“I may go later in the morning, and I’ll stop to pay the bill before I go down to a new street corner.  A change of locations might be better.”

Jenny heard a knock and opened the door. Barbara danced into the room with her indomitable smile.

“Hi Jenny. Hey, Bill. Guess what I brought? A bottle of Merlot and some fruit.”

“Where did you find the fruit?” Jenny asked.

“A friend of mine swapped these apples and cherries for another bottle of wine, but I got to locate the gentleman who brings the whiskey. My supply is shrinking.”

“We’re grateful for this one Barb.”

“What about you Bill? What did you bring to this party?”

“You don’t see the roses?”

Barbara went over to the table and bent to enjoy the fragrance. “My second husband once brought me roses, but it was just another attempt to sweet talk me into givin’ him more money to gamble with. He was always sweet talkin’ me out of my money. Your roses are beautiful. They remind me of my mother, she always said she wanted flowers while she lived because she couldn’t enjoy them from her coffin. My brothers and sister used to go out into the woods and gather wildflowers for her. They might have been high priced roses for all Momma cared.”

As the women talked, Bill’s thoughts drifted to the time when he provided for all their needs — to his home, and as his thoughts raced with memories, reality raised its ugly head. Comforts vanished along with their bank account. When they filed for bankruptcy they lost their house, and their lives cascaded into a nightmare from which he knew he would not awaken. The money situation plagued every waking thought, no matter how hard he tried to ignore it.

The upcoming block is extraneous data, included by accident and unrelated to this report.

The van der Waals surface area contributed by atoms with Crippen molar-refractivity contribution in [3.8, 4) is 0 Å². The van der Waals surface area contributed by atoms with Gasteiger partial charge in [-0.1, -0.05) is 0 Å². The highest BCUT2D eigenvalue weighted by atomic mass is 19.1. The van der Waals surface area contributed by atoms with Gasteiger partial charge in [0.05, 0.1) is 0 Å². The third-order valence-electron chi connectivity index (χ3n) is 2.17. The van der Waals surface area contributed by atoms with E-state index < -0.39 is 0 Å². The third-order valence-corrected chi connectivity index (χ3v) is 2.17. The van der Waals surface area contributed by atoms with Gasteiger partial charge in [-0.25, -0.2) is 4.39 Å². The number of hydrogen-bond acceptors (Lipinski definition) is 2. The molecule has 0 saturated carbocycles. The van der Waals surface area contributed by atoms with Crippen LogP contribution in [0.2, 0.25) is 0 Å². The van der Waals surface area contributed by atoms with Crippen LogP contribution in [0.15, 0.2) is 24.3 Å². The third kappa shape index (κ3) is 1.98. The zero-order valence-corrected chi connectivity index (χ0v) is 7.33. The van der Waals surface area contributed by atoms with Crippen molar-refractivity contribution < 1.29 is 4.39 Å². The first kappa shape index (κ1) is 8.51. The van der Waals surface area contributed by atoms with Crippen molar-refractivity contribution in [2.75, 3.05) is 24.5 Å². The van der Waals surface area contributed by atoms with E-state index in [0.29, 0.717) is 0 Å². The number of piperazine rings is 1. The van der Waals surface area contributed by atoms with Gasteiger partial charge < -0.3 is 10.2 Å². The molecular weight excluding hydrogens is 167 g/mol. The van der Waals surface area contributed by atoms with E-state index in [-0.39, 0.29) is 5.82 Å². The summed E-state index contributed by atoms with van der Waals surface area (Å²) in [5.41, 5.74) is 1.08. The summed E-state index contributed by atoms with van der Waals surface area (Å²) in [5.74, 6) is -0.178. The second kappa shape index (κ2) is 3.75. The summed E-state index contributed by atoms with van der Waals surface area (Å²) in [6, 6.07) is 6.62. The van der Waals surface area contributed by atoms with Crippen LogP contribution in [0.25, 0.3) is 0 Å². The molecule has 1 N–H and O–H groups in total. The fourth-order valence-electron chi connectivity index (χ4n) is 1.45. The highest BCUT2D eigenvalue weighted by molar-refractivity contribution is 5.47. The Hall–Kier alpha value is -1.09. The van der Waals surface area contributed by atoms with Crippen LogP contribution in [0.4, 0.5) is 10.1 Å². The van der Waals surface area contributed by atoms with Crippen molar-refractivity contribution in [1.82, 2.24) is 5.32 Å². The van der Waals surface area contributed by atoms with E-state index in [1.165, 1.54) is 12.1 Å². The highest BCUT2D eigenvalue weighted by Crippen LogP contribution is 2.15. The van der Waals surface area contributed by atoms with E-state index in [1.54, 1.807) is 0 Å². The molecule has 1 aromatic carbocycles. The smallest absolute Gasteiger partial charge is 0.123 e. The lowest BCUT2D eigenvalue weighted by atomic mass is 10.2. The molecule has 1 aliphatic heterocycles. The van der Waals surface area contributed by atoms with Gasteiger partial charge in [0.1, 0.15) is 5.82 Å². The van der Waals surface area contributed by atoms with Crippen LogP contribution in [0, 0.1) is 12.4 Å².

“Bill,” Jenny’s voice shattered his thoughts. “Do you want a glass of this wine?”

“Sure,” he raised his head. “Barbara, please forgive me. I sometimes lose track of what’s happening.”

“I know what you mean. I once stood waitin’ for the bus, but the damned thing stopped, and pulled away before I realized it was my bus. Waited for another half hour for the next one.”

Barbara poured the wine.

Next morning, before Bill went to pay the light bill, and to find a new spot where he could hold up the small cardboard placard he carried, he rested in his chair absorbed in thought.

To Jenny he appeared as if he were a million miles away from the apartment. As a young man his talent for making everything fall into place demonstrated his character. Jenny wanted for nothing in those days.

He left the small apartment, and at the bottom of the steps, he waved to old Narce, the man who cleaned up the debris left by the dealers and addicts. Narce took care to remove stray needles and put any leftover dope paraphernalia into the trash. Sometimes the man swept the parking area with his old worn out broom. Narce moved with a kind of sureness and dedication.

Bill’s found his guilt impossible to contain. Shame dominated his mood. Jenny saw right through the façade, but after fifty years she knew what Bill planned to do before he did.

Late afternoon Jenny ventured to apartment two-fifty, and knocked lightly on the door.

Barbara opened the door. “I knew it was you,” she said. “All the other folks around here bang on the door like they want to knock it down. Come on in Jenny. What brings you here?”

“I got lonely and wanted company. I guessed you might not be busy.”

“Let me check my schedule.” She laughed one of her good time laughs and glanced at her nonexistent wristwatch.

“You don’t own a television!”